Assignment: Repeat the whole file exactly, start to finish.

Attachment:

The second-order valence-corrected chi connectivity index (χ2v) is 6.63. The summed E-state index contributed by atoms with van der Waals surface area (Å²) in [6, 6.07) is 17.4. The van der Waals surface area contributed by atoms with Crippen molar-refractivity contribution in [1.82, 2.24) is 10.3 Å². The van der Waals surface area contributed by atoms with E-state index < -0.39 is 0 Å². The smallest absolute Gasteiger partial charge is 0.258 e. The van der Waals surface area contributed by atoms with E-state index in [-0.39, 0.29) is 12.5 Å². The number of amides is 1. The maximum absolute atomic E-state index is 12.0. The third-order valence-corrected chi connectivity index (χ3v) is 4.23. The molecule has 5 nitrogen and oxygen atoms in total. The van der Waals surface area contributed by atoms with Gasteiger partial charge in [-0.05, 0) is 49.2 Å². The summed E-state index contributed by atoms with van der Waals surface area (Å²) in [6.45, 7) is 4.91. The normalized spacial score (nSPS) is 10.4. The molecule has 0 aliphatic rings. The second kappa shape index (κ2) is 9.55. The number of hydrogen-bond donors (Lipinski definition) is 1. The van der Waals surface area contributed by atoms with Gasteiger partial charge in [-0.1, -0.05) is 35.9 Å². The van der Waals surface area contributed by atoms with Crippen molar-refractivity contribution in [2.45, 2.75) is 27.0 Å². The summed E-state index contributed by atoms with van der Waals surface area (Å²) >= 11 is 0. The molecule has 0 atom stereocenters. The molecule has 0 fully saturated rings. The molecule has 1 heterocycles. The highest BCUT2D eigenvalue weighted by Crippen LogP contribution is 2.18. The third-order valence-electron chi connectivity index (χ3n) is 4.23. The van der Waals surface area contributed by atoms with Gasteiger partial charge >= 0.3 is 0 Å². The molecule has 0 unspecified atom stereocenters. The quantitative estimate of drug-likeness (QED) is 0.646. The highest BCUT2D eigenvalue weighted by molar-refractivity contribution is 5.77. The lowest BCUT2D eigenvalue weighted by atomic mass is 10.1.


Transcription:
The second-order valence-corrected chi connectivity index (χ2v) is 6.63. The summed E-state index contributed by atoms with van der Waals surface area (Å²) in [6, 6.07) is 17.4. The van der Waals surface area contributed by atoms with Crippen molar-refractivity contribution in [1.82, 2.24) is 10.3 Å². The van der Waals surface area contributed by atoms with E-state index < -0.39 is 0 Å². The smallest absolute Gasteiger partial charge is 0.258 e. The van der Waals surface area contributed by atoms with E-state index in [-0.39, 0.29) is 12.5 Å². The number of amides is 1. The maximum absolute atomic E-state index is 12.0. The third-order valence-corrected chi connectivity index (χ3v) is 4.23. The molecule has 5 nitrogen and oxygen atoms in total. The van der Waals surface area contributed by atoms with Gasteiger partial charge in [-0.05, 0) is 49.2 Å². The summed E-state index contributed by atoms with van der Waals surface area (Å²) in [6.45, 7) is 4.91. The normalized spacial score (nSPS) is 10.4. The molecule has 0 aliphatic rings. The second kappa shape index (κ2) is 9.55. The number of hydrogen-bond donors (Lipinski definition) is 1. The van der Waals surface area contributed by atoms with Gasteiger partial charge in [-0.1, -0.05) is 35.9 Å². The van der Waals surface area contributed by atoms with Crippen molar-refractivity contribution in [2.45, 2.75) is 27.0 Å². The summed E-state index contributed by atoms with van der Waals surface area (Å²) >= 11 is 0. The molecule has 0 atom stereocenters. The molecule has 0 fully saturated rings. The molecule has 1 heterocycles. The highest BCUT2D eigenvalue weighted by Crippen LogP contribution is 2.18. The third-order valence-electron chi connectivity index (χ3n) is 4.23. The van der Waals surface area contributed by atoms with Gasteiger partial charge >= 0.3 is 0 Å². The molecule has 0 unspecified atom stereocenters. The quantitative estimate of drug-likeness (QED) is 0.646. The highest BCUT2D eigenvalue weighted by molar-refractivity contribution is 5.77. The lowest BCUT2D eigenvalue weighted by atomic mass is 10.1.